In the outside of the pole projection area, the magnetic flux density is zero, and the eddy currents cannot produce the braking force; therefore, is the volume of the pole projection area in (15) and (16). Since the number of poles is even, the summation of is zero. The inside the pole projection is considered for the determination of from (15), and we just need to calculate the by (13).

For the model of multipoles with alternating (NSNSNS) pole configuration, the magnetic flux of neighboring poles is symmetrical distribution of interest pole with respect to -axis, and the surface charges at the edge of the neighboring pole projection area will affect the electric field of the interest pole. Thus, the expression of electric field intensity should be revised. The electric field intensity of the interest pole can be expressed as Hence, the electric field intensity of the neighboring poles can be written down as follows: Thus, the superposition electric field intensity inside every pole projection area is expressed as

In (15), the original magnetic field , produced by permanent magnets, will be decreased by the induced magnetic field generated by eddy currents. The induced magnetic flux density is calculated from the eddy current by using Ampere’s law in order to achieve accurate results. The eddy current is obtained from the eddy current density by two-dimensional numerical integration. Here, we ignore the , since it is much smaller than the in the pole projection area, and the component of is expressed as Here, we ignore the skin effect in the stator. Thus, is regarded as being uniform distribution on the plane, and the thickness of stator is regarded as the size of the eddy-current distribution in the -axis. Skin effect means that the current density in stator core varies exponentially inward from the surface in a time varying magnetic field. The distance in which the current density decreases to of surface value is called the nominal depth of penetration which is given by the relation where is the resistivity of stator core and is the absolute permeability of stator core. With the speed increasing, the skin effect quickly pushes the induced currents toward the surface of the stator and depletes the core of the stator from inducing eddy currents. Therefore, the thickness of the stator is not appropriate to be regarded as the size distribution in the -axis. According to the theory of two-dimensional wave propagation in the electromagnetic field, the in the stator is expressed as [1214] where is the current density amplitude on the outer surface of stator, is the polar distance, is the conductivity of the stator, is the number of magnetic poles, and  (r/min) is the speed. The skin effect is considered by using instead of , and as a result the numerical integral domain of eddy current density needs to be corrected in (20). We introduce an equivalent size instead of the constant to obtain the correct eddy current. The is a function of the and is defined as where from (23), the equivalent size decreases with the increase of speed . Therefore, the revised is a function of the and is expressed as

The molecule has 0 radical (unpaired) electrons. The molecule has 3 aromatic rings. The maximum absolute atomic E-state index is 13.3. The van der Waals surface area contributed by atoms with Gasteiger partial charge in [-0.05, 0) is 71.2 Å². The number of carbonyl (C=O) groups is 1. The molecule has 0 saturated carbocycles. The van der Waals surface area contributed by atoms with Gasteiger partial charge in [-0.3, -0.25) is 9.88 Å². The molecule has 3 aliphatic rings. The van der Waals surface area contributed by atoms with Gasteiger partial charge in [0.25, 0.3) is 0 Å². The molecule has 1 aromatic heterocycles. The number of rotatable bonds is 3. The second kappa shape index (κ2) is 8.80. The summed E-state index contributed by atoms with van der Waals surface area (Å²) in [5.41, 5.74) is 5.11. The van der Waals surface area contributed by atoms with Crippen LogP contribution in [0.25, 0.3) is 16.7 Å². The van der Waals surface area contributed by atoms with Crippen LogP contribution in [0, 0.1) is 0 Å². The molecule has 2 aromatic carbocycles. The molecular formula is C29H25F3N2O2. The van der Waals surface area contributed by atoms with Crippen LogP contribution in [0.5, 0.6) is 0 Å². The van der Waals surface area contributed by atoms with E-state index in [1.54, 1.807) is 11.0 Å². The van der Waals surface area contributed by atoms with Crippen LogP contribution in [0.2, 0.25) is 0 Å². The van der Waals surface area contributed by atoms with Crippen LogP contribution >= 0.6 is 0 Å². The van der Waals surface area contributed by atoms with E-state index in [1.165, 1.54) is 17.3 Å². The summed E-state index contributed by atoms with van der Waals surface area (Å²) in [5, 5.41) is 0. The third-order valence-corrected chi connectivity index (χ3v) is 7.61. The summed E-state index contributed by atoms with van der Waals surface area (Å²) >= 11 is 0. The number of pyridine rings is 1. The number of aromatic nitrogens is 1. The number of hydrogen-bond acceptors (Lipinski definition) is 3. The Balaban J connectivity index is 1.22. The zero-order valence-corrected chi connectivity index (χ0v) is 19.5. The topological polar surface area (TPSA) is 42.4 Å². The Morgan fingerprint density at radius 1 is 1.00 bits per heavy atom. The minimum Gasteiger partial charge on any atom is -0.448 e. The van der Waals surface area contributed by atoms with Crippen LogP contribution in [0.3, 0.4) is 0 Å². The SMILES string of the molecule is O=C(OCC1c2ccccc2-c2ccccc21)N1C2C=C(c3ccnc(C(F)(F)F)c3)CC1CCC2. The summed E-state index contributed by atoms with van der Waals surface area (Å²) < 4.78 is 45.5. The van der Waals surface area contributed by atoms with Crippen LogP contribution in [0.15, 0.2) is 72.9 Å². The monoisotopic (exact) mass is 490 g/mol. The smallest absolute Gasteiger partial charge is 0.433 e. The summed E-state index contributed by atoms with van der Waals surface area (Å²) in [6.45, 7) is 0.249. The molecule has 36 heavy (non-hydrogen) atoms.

By using Ampere’s law, the induced magnetic flux density has the form of , which decreases the original magnetic flux density . The resultant magnetic flux density is expressed as , and is the magnetic Reynolds number, which is defined as . Thus, considering the induced magnetic flux, (15) is rewritten down as Also, the eddy-current loss has the form Thus, we have the total eddy-current loss of the induction device given by The calculated results can be obtained through the numerical integral method. This power loss is the heat source of heat transfer fluids in the stator.

3. Validation by Finite Element Analysis